The only thing that stayed my hand was the thought of my mum and sister, bereaved twice in 24 months. Not to mention the friends who relentlessly stuck to me. In the end, the people I loved dragged me back from the edge. They made me talk, breaking down mountains into hills I could imagine scaling.

Talking saved my life. But too many people don’t have anybody to talk with. In fact, too many people will never let their feelings slip at all. The thought, the urge, will remain unspoken. Until it’s acted upon. Until it’s too late.

We have to talk. It’s a hard conversation from all angles, I know. Admitting you are suicidal is exposing the rawest part of yourself. Talking about it still smarts now: I don’t want people to see me differently, to see me as unstable, when actually I’ve never been happier or more content. It feels like a dream I had a long time ago – one I can only remember because I wrote it down upon waking.

It’s hard for those left behind. Because it’s not an acceptable topic of conversation, people who have lost loved ones to suicide are forced to hide their grief, to blunt its awkward edges in conversation, for the sake of avoiding the discomfort of others.

And it’s hard to respond to. Sitting and looking into the eyes of somebody telling you they do not want to be here is painful and uncomfortable and heartbreakingly sad. ‘I hate to think of you feeling like that,’ people say, eyes shifting into the middle distance. ‘I can’t bear the thought.’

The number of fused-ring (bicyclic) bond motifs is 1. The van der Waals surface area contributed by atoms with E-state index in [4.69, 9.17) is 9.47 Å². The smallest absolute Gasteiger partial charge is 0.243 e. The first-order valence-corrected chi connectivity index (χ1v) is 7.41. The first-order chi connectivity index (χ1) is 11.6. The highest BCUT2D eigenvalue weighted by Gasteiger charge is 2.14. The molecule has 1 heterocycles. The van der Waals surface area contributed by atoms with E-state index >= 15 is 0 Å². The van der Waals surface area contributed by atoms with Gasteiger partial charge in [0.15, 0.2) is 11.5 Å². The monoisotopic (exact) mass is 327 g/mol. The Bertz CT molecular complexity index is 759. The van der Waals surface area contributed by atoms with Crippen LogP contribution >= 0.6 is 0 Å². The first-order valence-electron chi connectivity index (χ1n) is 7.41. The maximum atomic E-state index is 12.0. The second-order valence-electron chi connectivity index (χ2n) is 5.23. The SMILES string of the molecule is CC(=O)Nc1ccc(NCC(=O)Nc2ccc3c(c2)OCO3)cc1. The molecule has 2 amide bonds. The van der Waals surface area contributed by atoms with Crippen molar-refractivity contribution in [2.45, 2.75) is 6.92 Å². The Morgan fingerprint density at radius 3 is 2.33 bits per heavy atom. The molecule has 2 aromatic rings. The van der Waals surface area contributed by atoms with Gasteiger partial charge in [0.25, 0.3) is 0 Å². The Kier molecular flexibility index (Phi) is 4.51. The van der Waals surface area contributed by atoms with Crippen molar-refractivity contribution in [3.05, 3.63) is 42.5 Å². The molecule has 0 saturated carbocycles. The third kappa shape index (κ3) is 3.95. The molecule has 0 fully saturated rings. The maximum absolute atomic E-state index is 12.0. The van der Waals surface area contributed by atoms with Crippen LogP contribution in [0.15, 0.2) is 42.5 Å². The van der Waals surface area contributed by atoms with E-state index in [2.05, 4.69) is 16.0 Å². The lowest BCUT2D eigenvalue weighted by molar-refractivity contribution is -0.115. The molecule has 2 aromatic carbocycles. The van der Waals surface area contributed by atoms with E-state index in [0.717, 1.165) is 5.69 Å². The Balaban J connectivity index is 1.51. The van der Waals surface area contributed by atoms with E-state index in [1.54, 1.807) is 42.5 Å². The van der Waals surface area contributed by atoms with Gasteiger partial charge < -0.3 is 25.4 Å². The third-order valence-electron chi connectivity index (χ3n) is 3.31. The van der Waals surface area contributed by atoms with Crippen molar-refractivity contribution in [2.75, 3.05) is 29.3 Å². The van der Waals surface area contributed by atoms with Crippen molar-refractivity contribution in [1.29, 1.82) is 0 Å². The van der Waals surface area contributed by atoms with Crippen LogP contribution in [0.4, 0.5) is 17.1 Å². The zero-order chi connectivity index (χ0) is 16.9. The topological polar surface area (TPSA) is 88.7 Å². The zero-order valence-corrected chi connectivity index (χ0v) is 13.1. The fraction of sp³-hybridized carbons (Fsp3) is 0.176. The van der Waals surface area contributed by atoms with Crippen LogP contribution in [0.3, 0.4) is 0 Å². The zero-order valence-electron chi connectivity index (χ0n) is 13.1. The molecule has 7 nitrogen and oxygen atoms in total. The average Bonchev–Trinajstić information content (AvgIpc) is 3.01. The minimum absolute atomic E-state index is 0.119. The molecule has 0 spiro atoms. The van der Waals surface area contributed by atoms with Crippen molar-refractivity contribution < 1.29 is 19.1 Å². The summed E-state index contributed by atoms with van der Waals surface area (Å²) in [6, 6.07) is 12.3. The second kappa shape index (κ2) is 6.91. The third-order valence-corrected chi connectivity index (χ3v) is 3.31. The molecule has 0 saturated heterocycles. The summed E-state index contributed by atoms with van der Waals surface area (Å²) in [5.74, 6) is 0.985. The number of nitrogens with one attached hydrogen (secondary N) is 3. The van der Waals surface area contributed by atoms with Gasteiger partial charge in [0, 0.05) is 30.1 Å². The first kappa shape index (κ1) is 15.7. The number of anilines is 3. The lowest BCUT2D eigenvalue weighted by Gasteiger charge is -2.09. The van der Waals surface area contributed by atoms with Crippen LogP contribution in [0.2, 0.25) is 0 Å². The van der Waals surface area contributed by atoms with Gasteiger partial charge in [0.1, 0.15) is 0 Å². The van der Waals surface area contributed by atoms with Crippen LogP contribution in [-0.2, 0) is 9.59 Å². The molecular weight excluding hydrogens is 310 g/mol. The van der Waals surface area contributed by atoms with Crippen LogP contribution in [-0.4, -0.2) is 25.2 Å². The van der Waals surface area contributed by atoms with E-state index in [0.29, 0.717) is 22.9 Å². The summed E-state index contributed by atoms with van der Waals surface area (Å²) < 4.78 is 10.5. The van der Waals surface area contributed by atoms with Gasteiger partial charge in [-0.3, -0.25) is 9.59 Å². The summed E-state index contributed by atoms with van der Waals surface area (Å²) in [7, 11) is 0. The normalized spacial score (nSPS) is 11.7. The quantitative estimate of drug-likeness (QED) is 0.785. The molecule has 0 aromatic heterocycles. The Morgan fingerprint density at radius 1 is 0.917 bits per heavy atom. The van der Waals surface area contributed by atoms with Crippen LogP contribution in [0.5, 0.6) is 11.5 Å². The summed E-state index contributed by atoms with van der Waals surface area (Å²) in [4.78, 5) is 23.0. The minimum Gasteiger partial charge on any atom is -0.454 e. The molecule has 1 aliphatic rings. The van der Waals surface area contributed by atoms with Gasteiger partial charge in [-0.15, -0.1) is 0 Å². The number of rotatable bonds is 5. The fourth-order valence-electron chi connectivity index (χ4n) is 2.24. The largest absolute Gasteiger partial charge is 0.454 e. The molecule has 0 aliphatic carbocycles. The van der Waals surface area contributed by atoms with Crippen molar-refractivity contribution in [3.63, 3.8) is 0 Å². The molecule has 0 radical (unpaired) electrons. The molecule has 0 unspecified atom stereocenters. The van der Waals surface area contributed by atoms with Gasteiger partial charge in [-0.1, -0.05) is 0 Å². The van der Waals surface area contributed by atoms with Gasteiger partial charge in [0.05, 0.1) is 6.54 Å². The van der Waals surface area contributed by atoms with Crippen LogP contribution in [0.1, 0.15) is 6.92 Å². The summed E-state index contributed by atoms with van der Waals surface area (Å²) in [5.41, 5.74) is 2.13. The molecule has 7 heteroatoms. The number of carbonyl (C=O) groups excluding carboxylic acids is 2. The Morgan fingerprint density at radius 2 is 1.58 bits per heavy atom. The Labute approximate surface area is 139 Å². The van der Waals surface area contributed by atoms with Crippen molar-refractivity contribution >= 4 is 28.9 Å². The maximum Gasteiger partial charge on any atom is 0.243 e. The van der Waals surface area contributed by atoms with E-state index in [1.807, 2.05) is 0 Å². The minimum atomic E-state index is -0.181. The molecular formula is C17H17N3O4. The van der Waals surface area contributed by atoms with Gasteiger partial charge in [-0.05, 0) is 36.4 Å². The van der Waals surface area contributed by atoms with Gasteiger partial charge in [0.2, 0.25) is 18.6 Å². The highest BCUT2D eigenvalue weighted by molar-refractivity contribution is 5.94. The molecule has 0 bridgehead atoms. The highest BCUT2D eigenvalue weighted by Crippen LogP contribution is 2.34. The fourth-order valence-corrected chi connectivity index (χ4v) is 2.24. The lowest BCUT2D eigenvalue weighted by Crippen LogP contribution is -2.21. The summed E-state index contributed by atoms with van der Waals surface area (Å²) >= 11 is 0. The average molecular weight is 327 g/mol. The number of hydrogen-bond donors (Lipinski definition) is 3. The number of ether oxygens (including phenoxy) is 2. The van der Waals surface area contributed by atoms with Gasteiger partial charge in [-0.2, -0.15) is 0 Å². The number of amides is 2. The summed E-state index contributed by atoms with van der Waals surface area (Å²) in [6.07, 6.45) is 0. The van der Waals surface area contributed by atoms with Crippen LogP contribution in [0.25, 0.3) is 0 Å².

But what should we choose? The discomfort of the conversation or the event itself?

It’s difficult. But here’s some places to start: we have to start the conversation and keep having it, relentlessly, even when it hurts, until everybody who even has a whisper of that voice in their head feels like they can talk about it. We have to write explicit mental health provision into our workplace conversations and HR handbooks. We have to banish the word ‘commit’, with its implications of criminality. We have to educate ourselves on the signs of somebody having suicidal thoughts, and be brave enough to reach out when we see them. We have to listen.

We can’t save everyone. But we can sit down and talk, refusing to flinch, asking the difficult questions. It might make no difference. It might make all the difference in the world.

I’m publishing this the day before World Suicide Prevention Day. If you are worried that somebody you know is having suicidal thoughts, please reach out. There are some resources below, or if you want somebody to talk to, drop me a message. 

Resources

Read more

Why most things (probably) won’t make you happy

Sometimes, when I’m having a bout of anxiety (or a full blown panic attack), I close my eyes and imagine myself in an almost empty room.